4. The Guidelines also discuss factors against disclosure.[10] One of these factors is whether disclosure 'could reasonably be expected to prejudice the protection of an individual's right to privacy'.[11] I give this consideration significant weight in this case. As the Department pointed out, 'to expose [the Assessors] to the possibility of others in the community being able to contact them and contest and dispute their professional judgements is contrary to the public interest. It is not considered fair to expose them to that possible scenario - especially in an area where emotions and feelings can run high'.


  1. I find that giving the applicant access to the names of the Assessors, and other personal information about them, would, on balance, be contrary to the public interest.


  1. Under s 55K of the FOI Act, I set aside the Department's decision of 4 August 2011. The requested documents should be provided to the applicant, edited under s 22 by removing the names of the Assessors and other personal information about them, under s 47F of the FOI Act. However, the particulars of the Assessors' employers, including their addresses, are not exempt under the FOI Act and should be included in the edited copy.

Timothy Pilgrim
Privacy Commissioner

1 March 2013

Review rights

If a party to an IC review is unsatisfied with an IC review decision, they may apply under s 57A of the FOI Act to have the decision reviewed by the Administrative Appeals Tribunal. The AAT provides independent merits review of administrative decisions and has power to set aside, vary, or affirm an IC review decision.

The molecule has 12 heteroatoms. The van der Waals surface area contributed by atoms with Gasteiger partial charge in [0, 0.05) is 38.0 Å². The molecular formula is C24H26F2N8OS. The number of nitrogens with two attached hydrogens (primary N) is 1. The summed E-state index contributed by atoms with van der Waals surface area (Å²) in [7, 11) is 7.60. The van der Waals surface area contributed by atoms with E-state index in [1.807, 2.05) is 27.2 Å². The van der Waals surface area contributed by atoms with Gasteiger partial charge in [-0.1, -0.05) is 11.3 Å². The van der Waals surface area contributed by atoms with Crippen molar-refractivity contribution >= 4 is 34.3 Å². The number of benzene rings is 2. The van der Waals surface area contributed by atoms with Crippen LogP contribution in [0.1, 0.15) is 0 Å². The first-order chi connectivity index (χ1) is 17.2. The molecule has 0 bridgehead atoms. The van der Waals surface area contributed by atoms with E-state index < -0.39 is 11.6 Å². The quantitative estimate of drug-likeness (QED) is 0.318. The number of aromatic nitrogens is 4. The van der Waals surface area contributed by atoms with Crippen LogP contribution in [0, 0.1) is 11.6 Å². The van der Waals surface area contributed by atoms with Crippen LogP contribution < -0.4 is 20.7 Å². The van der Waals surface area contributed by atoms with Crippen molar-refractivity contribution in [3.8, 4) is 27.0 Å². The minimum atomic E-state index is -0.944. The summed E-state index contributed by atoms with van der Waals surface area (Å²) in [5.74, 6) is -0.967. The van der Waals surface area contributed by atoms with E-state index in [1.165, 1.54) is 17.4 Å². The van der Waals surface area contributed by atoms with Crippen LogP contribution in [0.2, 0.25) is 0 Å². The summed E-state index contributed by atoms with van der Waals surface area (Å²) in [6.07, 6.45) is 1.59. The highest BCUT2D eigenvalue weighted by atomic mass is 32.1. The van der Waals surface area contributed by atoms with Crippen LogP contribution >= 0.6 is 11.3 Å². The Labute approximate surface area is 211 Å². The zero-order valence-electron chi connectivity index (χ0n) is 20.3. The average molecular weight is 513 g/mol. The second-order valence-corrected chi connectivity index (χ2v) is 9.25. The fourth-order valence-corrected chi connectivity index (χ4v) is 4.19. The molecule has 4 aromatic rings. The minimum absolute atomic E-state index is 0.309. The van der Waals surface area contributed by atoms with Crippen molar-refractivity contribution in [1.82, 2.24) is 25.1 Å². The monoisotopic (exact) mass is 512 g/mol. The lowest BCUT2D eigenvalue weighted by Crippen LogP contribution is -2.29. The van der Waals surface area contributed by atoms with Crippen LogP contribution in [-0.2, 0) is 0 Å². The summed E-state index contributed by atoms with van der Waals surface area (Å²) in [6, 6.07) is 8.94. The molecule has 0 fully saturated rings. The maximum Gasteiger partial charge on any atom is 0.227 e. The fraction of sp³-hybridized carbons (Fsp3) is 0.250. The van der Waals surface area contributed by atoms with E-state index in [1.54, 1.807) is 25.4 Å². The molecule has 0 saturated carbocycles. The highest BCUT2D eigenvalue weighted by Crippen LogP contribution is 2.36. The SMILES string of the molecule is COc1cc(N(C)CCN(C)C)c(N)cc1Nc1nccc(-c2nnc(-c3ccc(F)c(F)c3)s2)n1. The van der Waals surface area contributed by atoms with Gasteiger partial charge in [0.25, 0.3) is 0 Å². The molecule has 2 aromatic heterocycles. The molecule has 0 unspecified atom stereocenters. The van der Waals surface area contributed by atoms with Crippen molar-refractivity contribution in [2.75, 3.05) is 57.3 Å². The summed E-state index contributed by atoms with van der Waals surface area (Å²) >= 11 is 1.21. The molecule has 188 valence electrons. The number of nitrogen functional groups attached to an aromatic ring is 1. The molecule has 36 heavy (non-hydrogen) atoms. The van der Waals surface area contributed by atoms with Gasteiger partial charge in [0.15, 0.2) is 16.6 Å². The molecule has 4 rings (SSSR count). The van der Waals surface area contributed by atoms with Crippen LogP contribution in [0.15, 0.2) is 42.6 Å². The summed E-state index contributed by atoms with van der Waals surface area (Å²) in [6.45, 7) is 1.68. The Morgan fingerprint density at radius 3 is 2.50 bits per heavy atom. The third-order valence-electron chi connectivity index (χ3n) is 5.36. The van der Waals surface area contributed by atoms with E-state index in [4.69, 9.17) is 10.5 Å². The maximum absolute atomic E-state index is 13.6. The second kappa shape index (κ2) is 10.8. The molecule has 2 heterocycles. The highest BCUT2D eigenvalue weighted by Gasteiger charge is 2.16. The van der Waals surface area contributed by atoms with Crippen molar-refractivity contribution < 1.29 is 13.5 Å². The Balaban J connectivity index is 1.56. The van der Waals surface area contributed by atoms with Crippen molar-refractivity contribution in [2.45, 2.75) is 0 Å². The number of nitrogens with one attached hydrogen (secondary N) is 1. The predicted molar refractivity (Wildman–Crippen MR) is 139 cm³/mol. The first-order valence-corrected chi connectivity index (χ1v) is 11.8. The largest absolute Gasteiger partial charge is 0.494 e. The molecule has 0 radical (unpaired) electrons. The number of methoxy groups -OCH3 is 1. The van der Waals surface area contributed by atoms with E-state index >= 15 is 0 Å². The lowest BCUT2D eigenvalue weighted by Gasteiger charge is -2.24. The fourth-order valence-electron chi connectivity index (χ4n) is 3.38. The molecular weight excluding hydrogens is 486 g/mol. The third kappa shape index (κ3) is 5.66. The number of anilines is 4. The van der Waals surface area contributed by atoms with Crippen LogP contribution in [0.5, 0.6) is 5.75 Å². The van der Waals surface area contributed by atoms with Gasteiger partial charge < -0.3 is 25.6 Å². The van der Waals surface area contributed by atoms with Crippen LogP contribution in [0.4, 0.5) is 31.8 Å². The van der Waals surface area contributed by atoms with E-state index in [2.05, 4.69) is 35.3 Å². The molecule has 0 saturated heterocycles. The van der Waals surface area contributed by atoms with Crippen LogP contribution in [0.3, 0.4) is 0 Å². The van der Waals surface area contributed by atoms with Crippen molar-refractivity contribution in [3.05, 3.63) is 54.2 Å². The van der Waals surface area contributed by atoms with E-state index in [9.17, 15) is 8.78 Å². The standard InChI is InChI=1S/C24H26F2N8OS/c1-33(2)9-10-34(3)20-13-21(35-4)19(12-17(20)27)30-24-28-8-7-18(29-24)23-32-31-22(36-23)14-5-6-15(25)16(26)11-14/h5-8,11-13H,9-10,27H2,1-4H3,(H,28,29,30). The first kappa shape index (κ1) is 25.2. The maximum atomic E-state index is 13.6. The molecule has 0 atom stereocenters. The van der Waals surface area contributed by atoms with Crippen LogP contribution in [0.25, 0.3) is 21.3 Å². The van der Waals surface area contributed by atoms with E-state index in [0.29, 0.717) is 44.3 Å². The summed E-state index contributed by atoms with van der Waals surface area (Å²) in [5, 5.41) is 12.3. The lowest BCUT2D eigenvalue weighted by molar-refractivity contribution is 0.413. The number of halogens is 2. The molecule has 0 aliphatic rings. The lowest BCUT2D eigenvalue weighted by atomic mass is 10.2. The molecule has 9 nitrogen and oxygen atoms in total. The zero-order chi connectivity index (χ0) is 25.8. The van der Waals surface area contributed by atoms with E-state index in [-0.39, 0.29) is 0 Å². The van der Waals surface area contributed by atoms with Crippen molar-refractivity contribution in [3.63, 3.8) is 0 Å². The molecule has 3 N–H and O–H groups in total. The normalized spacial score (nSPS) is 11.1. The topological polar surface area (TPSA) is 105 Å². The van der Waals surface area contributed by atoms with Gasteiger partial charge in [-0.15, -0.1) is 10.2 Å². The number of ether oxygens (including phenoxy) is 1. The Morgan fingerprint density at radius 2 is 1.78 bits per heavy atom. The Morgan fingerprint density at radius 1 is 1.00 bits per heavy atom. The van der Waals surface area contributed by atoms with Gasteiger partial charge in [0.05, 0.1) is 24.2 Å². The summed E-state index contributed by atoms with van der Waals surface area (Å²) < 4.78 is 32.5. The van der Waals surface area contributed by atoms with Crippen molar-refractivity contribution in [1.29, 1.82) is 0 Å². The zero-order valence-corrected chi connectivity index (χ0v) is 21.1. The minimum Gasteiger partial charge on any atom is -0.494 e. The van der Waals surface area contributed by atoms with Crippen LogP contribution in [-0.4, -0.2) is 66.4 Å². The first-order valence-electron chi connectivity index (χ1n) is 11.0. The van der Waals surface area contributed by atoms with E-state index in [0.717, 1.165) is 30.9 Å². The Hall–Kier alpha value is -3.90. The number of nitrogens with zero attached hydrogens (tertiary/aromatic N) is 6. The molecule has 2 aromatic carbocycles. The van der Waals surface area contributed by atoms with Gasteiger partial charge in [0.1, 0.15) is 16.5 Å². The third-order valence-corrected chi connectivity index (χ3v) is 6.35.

An application to the AAT must be made within 28 days of the day on which the applicant is given the IC review decision (s 29(2) of the Administrative Appeals Tribunal Act 1975). An application fee may be payable when lodging an application for review to the AAT. The current application fee is $816, which may be reduced or may not apply in certain circumstances. Further information is available on the AAT's website ( or by telephoning 1300 366 700.

[1] See s 15AC(3) of the FOI Act. The OAIC granted the Department an extension of time under s 15AC(5) of the FOI Act until 17 July 2011. Because the Department did not make a decision by 17 July 2011, the deemed refusal of 16 June 2011 applies (see s 15AC(8)).

[2] Section 55G(1) of the FOI Act states, in part, that an agency may vary (or set aside and substitute) an access refusal decision (the original decision) in relation to a request at any time during an IC review of the access refusal decision if it has the effect of giving access to a document in accordance with the request.

[3] There are three more Assessors listed in document 7 than there are in document 4. These four Assessors were registered after July 2011.

[4] See Re Chandra and Minister for Immigration and Ethnic Affairs [1984] AATA 437.

[5] Office of the Australian Information Commissioner, Guidelines issued by the Australian Information Commissioner under s 93A of the Freedom of Information Act 1982 (2010) [6.126].

[6] See

[7] These are whether access to the document would promote the objects of the FOI Act; inform debate on a matter of public importance; promote effective oversight of public expenditure; or allow a person to access his or her own personal information.

[8] Guidelines [6.25].

[9] See s 11B(3)(b) of the FOI Act.

[10] Guidelines [6.29].

[11] Guidelines [6.29], paragraph (a).